Following the 1990 campaign, the TAC stepped up its activity level. On June 18, 1991, the TAC leadership came up with an "Action Plan" that consisted of writing leaders of government agencies asking for information and/or documents relating to alleged drug smuggling at the Mena Airport. Most of the folks that the TAC wrote to did not respond. One who did reply was Hardegree who by then was no longer an elected official. Instead of informing the TAC that the statement that was allegedly put out by his office was a fraud, he instead claimed amnesia concerning the Mena Airport. He told the TAC to contact his successor since he did not have access to his office's records anymore. Basically, Hardegree gave the TAC the brush off although you have to wonder just why he failed to inform the TAC that the statement attributed to him was a fraud. Perhaps he felt that since the TAC was just a bunch of conspiracy buffs, they would not believe him and perhaps even accuse him of a cover-up.
One official who did respond was the longtime director of the Arkansas State Police (ASP) Colonel Tommy Goodwin. On December 19, 1991, the Treasurer of TAC, Tom Brown, wrote to Goodwin requesting documents relating to the alleged crimes at Mena. Although no copy of Goodwin's reply exists, the ASP did send the TAC a pair of documents. Both of these documents were the work of Russell Welch of the ASP's Criminal Investigations Division (CID) and William Duncan who was an agent in the CID of the U.S. Internal Revenue Service (IRS). Both Welch and Duncan were outspoken proponents of conspiracy theories concerning alleged drug smuggling at the Mena Airport. Both of them figure prominently in every conspiracy book and film that have been made concerning events in Arkansas during the 1980's and 1990's. They also have gone out of their way to help the purveyors of conspiracy theories. When the Del Hahn/Tom Aswell book Smuggler's End was published in 2016, Welch wrote up a 34-paragraph screed masquerading as a book review that he posted at Amazon once again pushing the idea that there was a massive conspiracy to smuggle illegal drugs at the Mena Airport. However, Welch failed to respond to some choice comments made by both Hahn and Aswell concerning the antics and unsubstantiated allegations made by both Welch and Duncan. Both Welch and Duncan, who are now retired, have claimed that their helping out conspiracy authors and filmmakers hurt their careers as if that was something completely unexpected.
The first page of one of these documents identifies itself as being an "interview of witness." On that page, the witness's name was given as Kathy Corrigan. However, in the actual interview, the person who was being interviewed was identified as being a "Mr. Neugent." The interview was all about bank deposits by different people in Mena, AR. It is difficult to ascertain just what the significance of this information was. The second document was labeled "Investigator's Notes." This was a more useful document than the first in that it contained to the statements of several eyewitnesses to potential money laundering and other subjects pertaining to the illegal drugs trafficker Barry Seal and his associates. Basically, what Goodwin sent the TAC was just the tip of the iceberg of what the ASP must have had on file concerning the subjects that the TAC was interested in.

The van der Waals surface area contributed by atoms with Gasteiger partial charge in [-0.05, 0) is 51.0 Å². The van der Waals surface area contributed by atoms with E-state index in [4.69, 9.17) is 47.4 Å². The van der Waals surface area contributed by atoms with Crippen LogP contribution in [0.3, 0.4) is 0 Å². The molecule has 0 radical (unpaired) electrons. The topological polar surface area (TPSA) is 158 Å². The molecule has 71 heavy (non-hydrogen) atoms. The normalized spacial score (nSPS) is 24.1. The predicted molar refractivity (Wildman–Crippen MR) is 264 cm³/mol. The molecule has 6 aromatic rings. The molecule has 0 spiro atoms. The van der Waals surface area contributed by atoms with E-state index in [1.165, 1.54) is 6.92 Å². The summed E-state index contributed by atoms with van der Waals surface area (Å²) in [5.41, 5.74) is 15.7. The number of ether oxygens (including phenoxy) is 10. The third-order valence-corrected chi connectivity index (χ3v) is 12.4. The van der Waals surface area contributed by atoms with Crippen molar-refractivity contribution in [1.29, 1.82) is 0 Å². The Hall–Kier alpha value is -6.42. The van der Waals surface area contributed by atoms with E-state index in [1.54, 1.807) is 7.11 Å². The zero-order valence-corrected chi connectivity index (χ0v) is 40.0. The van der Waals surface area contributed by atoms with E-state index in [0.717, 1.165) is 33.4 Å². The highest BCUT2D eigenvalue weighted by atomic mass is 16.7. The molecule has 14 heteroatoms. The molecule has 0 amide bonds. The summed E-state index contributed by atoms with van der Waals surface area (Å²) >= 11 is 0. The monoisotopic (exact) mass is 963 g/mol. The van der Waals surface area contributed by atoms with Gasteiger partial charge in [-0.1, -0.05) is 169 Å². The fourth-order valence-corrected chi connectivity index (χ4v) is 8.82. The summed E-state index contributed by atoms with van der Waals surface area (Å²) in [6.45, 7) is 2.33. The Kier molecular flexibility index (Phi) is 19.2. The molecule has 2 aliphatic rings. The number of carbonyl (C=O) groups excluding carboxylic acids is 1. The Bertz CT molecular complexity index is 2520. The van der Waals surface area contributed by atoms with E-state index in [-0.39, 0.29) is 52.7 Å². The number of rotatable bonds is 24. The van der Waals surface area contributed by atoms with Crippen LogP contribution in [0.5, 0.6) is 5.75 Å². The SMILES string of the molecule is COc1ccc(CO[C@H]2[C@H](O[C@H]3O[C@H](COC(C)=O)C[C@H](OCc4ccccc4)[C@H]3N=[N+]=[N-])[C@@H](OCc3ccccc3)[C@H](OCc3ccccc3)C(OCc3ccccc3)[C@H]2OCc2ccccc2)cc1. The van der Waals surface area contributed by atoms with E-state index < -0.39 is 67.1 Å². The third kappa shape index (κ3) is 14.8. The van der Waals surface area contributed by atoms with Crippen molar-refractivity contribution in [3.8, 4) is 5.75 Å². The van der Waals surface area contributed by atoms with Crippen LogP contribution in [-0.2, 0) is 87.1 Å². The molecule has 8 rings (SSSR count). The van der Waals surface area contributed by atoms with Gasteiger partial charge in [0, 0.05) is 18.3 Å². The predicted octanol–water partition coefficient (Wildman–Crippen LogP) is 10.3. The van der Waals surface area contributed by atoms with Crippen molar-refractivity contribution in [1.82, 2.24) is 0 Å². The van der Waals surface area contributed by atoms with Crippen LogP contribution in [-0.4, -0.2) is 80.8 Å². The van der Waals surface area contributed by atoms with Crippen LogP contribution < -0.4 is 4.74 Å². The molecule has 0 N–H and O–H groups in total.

There were some other documents in the TAC Papers regarding alleged drug smuggling at the Mena Airport. The biggest at least in terms of the number of pages was an 18-page undated work titled "Summary of Argument." This was a collection of mostly trivial details that did not add up to much. There were no sources given and even if everything in it was true, it would not have proved anything much regarding the alleged crimes that TAC purported to be investigating. For something that was supposed to be a summary, it is not clear what the argument was supposed to be. There is absolutely no evidence in the TAC Papers that any TAC members ever did anything that any reasonable person would consider an investigation. For instance, nobody from the TAC ever went down to Mena and interviewed any of the airport employees or anyone else who might have been in a position to know anything related to potential drug smuggling there.
There were a pair of documents that really demonstrated just how clueless that the TAC could be. On July 4, 1991, the TAC issued a "Notification to Press" about the TAC's success in gaining the permission fo the United States Attorney for the Western District of Arkansas J. Michael Fitzhugh for TAC members to interview him on July 11 of that year. In this document, there were a number of questions given that the TAC intended to ask Fitzhugh. Among these questions were "will you continue to insist on being the "fall guy"? and "if you have any information about a "cover up," or any pressure/instructions from any person/department/agency to handle the Mena cases differently, do you ultimately intend to perjure yourself to protect those individuals/agencies"? As you could expect, Fitzhugh did not appreciate this press release with these insulting questions and he angrily canceled the interview. In his letter to the TAC, Fitzhugh stated, "[i]t is obvious that you have not dealt with me fairly and openly as to your true intentions."